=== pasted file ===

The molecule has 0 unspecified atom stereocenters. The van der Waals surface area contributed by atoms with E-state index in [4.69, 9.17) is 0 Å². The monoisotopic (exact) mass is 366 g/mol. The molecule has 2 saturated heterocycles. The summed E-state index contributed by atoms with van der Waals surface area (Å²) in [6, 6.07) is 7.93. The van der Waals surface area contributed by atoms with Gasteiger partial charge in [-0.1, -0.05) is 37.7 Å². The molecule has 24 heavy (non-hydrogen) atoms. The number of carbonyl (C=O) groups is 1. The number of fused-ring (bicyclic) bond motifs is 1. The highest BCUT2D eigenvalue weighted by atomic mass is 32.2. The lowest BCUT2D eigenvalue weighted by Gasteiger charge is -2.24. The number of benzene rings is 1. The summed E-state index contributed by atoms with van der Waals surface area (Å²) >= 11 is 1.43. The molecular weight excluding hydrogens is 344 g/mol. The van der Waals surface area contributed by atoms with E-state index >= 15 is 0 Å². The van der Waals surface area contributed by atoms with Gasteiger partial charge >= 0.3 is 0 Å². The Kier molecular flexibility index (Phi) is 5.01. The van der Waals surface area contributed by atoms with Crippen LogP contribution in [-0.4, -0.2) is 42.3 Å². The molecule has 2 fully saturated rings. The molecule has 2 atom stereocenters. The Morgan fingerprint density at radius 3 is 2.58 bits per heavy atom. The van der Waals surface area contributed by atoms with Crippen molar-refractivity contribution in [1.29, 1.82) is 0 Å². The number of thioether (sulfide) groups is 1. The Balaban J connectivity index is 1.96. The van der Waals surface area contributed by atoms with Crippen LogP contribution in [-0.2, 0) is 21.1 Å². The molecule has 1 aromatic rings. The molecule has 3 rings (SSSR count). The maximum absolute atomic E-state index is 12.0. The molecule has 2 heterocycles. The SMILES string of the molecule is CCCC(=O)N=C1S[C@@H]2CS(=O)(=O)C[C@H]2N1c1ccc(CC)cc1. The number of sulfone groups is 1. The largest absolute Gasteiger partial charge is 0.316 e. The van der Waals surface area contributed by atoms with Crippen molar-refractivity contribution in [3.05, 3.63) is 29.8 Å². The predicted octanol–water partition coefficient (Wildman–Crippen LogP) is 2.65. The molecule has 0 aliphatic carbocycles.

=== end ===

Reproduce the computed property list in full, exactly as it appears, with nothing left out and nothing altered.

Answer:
The molecule has 0 unspecified atom stereocenters. The van der Waals surface area contributed by atoms with E-state index in [4.69, 9.17) is 0 Å². The monoisotopic (exact) mass is 366 g/mol. The molecule has 2 saturated heterocycles. The summed E-state index contributed by atoms with van der Waals surface area (Å²) in [6, 6.07) is 7.93. The van der Waals surface area contributed by atoms with Gasteiger partial charge in [-0.1, -0.05) is 37.7 Å². The molecule has 24 heavy (non-hydrogen) atoms. The number of carbonyl (C=O) groups is 1. The number of fused-ring (bicyclic) bond motifs is 1. The highest BCUT2D eigenvalue weighted by atomic mass is 32.2. The lowest BCUT2D eigenvalue weighted by Gasteiger charge is -2.24. The number of benzene rings is 1. The summed E-state index contributed by atoms with van der Waals surface area (Å²) >= 11 is 1.43. The molecular weight excluding hydrogens is 344 g/mol. The van der Waals surface area contributed by atoms with E-state index >= 15 is 0 Å². The van der Waals surface area contributed by atoms with Gasteiger partial charge >= 0.3 is 0 Å². The Kier molecular flexibility index (Phi) is 5.01. The van der Waals surface area contributed by atoms with Crippen LogP contribution in [-0.4, -0.2) is 42.3 Å². The molecule has 2 fully saturated rings. The molecule has 2 atom stereocenters. The Morgan fingerprint density at radius 3 is 2.58 bits per heavy atom. The van der Waals surface area contributed by atoms with Crippen molar-refractivity contribution in [1.29, 1.82) is 0 Å². The number of thioether (sulfide) groups is 1. The Balaban J connectivity index is 1.96. The van der Waals surface area contributed by atoms with Crippen LogP contribution in [-0.2, 0) is 21.1 Å². The molecule has 1 aromatic rings. The molecule has 3 rings (SSSR count). The maximum absolute atomic E-state index is 12.0. The molecule has 2 heterocycles. The SMILES string of the molecule is CCCC(=O)N=C1S[C@@H]2CS(=O)(=O)C[C@H]2N1c1ccc(CC)cc1. The number of sulfone groups is 1. The largest absolute Gasteiger partial charge is 0.316 e. The van der Waals surface area contributed by atoms with Crippen molar-refractivity contribution in [3.05, 3.63) is 29.8 Å². The predicted octanol–water partition coefficient (Wildman–Crippen LogP) is 2.65. The molecule has 0 aliphatic carbocycles.